An investigation by a Federal Way Municipal Court judge concludes that the court’s other judge, Michael Morgan, did not threaten to harm employees, contrary to what a former court supervisor alleges in her $500,000 wrongful termination claim against the city.
Judge David Larson used words such as “not credible,” “baseless” and “puzzling” to describe allegations by former court services supervisor Cindy Roque that Morgan – the court’s presiding judge – had threatened workplace violence in late 2008.
In fact, Roque later asked to be supervised by Morgan and denied that anyone was in danger, according to the report that Larson sent to the Federal Way city manager and four other city officials Dec. 18.
The News Tribune recently obtained a copy of Larson’s four-page investigation through a public records request to the city.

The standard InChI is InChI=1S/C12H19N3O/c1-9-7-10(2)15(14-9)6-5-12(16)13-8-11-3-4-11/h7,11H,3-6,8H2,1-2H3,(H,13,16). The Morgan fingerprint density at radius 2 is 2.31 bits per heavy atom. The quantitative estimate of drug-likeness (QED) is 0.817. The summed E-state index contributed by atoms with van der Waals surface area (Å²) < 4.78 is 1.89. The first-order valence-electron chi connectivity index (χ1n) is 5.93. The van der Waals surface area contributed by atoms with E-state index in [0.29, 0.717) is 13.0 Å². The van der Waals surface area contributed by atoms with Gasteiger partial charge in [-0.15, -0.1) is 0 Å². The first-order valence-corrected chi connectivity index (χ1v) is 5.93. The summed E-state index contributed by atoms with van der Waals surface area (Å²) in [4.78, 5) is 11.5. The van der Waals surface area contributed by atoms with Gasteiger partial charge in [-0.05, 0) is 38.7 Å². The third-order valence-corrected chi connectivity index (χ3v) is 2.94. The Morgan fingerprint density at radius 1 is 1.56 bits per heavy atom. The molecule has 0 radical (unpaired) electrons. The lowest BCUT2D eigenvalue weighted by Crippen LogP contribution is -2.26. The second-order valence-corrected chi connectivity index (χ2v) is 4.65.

Larson and City Attorney Pat Richardson previously declined to release the document. Morgan was the one who told the newspaper in February about an investigation, but he wouldn’t say who conducted it because he didn’t want to “try the issue” in the media.
Larson says he felt duty-bound to investigate the allegations against his fellow judge, and in the end he made some strongly worded conclusions.
“After review of this situation, I am of the opinion that Ms. Roque is using these events and making allegations of retaliation either to assure her of a job at the city or to negotiate a favorable departure from the city,” Larson wrote.
“My opinion is that her actions and allegations have been calculated to ‘set up’ the city for a claim of retaliation if she is terminated or to prevent her termination.”